Social networking is all but synonymous with Facebook according to new an analysis of comScore data and charted by web publisher Ben Elowitz of Wetpaint.
The service commands 95% of all social networking time, a remarkable feat essentially accomplished in just 4 ½ years.
Facebook’s fortunes took off when the disastrous mismanagement of MySpace, horrific lapses in privacy and safety features (think of the news stories of early 2009 when MySpace had to acknowledge removing 90,000 convicted sex offenders) and tawdry ads placed on user’s pages disgusted their user base and marketers alike.
How much has Facebook learned from MySpace’s foibles?
While Facebook has largely avoided the label of being a haven for sexual predators, they have been slow to provide consumer with customer support or assistance, and they have trampled consumer privacy so many times that last month’s FTC charges against the company for deceiving consumers by failing to keep their privacy policies is but one incident in a long line of penalties and fines Facebook has faced for their practices. Of note is the $9 million dollar fine levied by the Canadian Privacy Commissioner’s office in 2009, the Facebook Buzz debacle, and the current demand by European countries for changes, see Europeans calls on Facebook to adapt data-privacy changes to comply with local laws.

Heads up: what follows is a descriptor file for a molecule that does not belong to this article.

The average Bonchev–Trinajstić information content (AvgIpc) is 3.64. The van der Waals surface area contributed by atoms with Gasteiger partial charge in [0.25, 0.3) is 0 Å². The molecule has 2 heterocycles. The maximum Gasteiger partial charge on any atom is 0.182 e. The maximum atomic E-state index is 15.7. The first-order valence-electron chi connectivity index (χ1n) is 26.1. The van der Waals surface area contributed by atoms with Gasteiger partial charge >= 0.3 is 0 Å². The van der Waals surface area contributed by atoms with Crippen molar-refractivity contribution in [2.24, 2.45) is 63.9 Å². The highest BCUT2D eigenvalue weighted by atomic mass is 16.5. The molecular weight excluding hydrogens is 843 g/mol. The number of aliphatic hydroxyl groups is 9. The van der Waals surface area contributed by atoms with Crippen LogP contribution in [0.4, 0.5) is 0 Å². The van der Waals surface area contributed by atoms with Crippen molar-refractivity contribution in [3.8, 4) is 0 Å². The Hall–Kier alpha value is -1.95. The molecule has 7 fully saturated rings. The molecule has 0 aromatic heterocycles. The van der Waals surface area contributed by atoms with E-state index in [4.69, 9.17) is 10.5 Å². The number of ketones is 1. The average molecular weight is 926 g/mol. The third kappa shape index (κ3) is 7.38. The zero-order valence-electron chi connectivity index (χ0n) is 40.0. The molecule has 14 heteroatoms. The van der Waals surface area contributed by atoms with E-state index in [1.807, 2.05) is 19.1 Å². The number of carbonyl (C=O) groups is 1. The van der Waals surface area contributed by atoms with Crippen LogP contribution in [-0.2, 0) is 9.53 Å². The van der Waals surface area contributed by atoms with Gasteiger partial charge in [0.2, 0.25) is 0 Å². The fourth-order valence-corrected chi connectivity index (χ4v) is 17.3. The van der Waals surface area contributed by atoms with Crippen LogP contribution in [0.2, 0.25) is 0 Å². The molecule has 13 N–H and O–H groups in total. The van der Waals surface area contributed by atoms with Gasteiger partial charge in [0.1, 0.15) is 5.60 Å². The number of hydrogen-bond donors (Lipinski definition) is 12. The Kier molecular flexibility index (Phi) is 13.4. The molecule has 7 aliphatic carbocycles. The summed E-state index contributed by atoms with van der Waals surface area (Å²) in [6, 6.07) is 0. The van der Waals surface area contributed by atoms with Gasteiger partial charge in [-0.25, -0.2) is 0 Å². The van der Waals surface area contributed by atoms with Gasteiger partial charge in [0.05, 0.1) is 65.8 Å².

It is tempting to believe that Facebook is an unstoppable juggernaut, but that may change if another, more respectful alternative comes along.